This left the old utility, PG&E, that still serves over five million people in northern and central California, looking like it was going broke. And no wonder! The parent company had stripped it of its most valuable assets and drained it of its money!
The parent company, PG&E Corp., wanted to make sure that the losses that were building up in the old PG&E, did not drain away the profits building up in its new subsidiary, National Energy Group. So, they asked the federal government for permission to wall off the profits and losses between the two subsidiaries. On January 12, the Federal Energy Regulatory Commission (FERC) ruled in PG&E's favor. It issued an order that in effect shielded PG&E's profitable National Energy Group from the debts faced by its utility subsidiary, PG&E.
Once PG&E Corp. did that, it was free to go ahead with the bankruptcy of its utility, without having to worry about endangering the profits that its other subsidiary was producing.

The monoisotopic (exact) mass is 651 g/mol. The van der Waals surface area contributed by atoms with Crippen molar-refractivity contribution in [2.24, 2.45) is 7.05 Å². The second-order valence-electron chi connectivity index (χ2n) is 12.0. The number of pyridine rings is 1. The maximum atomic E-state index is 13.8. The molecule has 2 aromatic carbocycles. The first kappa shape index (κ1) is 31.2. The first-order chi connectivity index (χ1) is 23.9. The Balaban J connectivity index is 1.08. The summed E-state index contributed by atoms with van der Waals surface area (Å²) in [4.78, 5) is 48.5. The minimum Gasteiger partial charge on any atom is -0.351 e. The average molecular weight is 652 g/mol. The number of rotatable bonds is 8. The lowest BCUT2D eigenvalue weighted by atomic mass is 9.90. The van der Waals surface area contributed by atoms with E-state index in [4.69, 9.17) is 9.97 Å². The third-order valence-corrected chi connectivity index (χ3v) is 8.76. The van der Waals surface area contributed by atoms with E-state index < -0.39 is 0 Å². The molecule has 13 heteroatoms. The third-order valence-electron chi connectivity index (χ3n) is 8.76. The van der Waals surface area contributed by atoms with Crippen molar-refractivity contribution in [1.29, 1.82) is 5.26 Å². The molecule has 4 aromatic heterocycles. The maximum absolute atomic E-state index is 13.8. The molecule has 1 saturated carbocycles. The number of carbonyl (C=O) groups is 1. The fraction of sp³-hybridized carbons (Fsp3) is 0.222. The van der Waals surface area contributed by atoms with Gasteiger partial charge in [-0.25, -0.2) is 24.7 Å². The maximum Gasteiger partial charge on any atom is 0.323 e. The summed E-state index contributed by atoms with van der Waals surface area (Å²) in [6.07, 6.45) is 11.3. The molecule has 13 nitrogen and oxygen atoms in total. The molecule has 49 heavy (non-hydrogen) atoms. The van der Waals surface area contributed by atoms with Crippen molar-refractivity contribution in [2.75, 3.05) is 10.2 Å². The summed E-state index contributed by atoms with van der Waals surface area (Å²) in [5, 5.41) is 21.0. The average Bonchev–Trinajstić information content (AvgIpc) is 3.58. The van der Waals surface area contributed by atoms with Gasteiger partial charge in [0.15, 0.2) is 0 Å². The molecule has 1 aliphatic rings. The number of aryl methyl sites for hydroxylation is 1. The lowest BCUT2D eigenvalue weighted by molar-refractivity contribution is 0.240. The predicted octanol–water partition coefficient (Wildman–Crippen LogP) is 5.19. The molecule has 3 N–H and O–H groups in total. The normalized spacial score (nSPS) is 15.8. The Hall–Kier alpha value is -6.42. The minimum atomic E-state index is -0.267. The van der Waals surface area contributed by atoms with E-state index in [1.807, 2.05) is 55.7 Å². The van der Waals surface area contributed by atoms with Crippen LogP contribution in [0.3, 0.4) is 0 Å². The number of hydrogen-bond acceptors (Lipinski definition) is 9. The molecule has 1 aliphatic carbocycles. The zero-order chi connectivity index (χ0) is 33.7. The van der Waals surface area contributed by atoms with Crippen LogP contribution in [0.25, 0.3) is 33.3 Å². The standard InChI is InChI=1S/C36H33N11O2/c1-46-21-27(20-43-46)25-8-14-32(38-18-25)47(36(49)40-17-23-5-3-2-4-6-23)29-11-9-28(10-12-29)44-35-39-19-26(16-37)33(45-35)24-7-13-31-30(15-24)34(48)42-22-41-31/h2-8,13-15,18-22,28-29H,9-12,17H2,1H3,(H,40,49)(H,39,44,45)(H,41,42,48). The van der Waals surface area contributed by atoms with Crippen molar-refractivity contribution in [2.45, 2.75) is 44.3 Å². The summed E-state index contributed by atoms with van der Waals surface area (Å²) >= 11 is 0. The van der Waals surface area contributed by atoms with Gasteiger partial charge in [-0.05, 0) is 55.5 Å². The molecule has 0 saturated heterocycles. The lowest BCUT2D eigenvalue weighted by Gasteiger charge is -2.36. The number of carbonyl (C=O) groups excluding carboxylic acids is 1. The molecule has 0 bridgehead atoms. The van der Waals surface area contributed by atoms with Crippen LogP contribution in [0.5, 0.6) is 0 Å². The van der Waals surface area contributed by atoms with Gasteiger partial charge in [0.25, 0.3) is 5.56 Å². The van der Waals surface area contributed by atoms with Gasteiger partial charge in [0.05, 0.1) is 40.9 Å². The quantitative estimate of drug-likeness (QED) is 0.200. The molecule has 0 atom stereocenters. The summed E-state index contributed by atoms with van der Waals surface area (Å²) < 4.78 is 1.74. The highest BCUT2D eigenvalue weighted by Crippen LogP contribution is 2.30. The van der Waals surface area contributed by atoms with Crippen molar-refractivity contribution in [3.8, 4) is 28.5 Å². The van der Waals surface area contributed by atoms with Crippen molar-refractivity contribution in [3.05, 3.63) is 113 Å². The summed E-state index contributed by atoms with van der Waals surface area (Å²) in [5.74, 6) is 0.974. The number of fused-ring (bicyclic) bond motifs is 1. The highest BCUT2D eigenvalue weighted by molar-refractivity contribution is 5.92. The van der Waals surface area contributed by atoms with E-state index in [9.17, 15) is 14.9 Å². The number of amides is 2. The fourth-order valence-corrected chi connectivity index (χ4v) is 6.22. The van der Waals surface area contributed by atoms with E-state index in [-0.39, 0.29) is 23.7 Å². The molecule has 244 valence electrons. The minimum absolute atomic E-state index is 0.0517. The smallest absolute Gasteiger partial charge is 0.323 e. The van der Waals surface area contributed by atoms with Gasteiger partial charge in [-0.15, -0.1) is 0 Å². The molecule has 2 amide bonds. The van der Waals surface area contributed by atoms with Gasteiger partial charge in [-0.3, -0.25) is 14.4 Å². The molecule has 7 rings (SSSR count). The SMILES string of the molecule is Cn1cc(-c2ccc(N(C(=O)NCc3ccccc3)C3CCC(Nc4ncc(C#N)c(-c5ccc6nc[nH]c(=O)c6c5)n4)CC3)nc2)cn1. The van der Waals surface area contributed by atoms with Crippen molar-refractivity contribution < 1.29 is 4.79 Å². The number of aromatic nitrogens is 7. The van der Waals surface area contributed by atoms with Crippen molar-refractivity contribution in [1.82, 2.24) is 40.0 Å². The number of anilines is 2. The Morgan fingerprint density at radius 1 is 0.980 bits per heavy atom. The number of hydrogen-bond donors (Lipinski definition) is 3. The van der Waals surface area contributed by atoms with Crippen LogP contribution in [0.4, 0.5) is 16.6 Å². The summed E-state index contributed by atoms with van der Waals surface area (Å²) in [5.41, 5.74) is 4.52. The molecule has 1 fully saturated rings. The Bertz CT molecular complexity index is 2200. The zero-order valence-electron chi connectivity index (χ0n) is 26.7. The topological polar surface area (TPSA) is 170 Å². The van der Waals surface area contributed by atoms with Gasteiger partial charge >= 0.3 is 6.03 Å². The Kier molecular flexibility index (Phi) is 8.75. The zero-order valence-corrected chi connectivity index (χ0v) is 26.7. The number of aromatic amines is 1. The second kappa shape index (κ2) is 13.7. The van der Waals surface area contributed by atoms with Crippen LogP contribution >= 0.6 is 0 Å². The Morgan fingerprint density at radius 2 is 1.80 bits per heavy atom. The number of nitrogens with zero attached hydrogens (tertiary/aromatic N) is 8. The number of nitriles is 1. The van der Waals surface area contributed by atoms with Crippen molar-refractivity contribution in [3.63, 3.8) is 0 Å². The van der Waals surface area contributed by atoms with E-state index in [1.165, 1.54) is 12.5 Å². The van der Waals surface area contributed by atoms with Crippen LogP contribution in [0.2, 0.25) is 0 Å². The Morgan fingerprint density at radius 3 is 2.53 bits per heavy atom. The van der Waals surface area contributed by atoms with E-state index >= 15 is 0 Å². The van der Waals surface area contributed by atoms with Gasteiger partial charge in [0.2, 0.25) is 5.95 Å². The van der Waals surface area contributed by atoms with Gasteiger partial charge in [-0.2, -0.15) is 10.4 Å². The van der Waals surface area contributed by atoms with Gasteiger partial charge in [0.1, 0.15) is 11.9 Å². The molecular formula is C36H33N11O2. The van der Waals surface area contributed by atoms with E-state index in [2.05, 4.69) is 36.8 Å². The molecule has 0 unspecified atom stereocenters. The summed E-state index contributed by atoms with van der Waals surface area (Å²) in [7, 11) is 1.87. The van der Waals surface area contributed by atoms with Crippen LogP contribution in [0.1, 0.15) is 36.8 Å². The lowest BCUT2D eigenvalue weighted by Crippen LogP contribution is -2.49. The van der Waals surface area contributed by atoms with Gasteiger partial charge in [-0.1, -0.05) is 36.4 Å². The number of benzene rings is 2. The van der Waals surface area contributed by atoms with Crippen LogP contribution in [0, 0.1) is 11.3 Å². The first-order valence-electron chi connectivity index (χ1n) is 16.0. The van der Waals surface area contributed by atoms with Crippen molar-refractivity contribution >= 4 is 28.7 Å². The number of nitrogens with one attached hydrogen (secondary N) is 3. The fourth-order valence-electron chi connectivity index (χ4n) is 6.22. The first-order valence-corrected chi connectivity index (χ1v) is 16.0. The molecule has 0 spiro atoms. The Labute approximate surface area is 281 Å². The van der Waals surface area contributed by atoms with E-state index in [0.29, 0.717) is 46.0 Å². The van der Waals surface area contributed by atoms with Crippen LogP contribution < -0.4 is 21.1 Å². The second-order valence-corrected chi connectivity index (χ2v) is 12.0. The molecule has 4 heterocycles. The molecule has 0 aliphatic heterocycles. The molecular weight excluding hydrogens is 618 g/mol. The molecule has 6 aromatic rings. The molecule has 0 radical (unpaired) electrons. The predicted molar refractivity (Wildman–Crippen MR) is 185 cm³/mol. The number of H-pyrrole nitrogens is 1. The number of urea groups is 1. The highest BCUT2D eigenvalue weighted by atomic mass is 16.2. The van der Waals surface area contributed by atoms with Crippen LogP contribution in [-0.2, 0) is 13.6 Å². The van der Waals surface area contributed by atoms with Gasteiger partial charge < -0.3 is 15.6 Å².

For PG&E, the bankruptcy filing is merely a political maneuver. By claiming that the utility is broke, they hope to force the government to okay another huge state bailout financed by taxpayers and ratepayers.
Of course, if a big state bailout proceeds, as PG&E wants, it could create quite an uproar. After all, electric rates in California are already skyrocketing, the state treasury is already being drained to the tune of billions of dollars every month just to keep the electricity on, and... the state is facing a summer of power blackouts.
But just incidentally, by claiming bankruptcy, the entire matter is put before a federal judge who is appointed for life, and who therefore can rule more easily in the utility's favor without fear of facing voters in an election. California politicians, facing voters, can now blame it all on the courts.
PG&E's bankruptcy is just one more link in the great electricity ripoff chain going forward in California.
But California is not alone. It simply is a snapshot of the future awaiting every state now undergoing deregulation.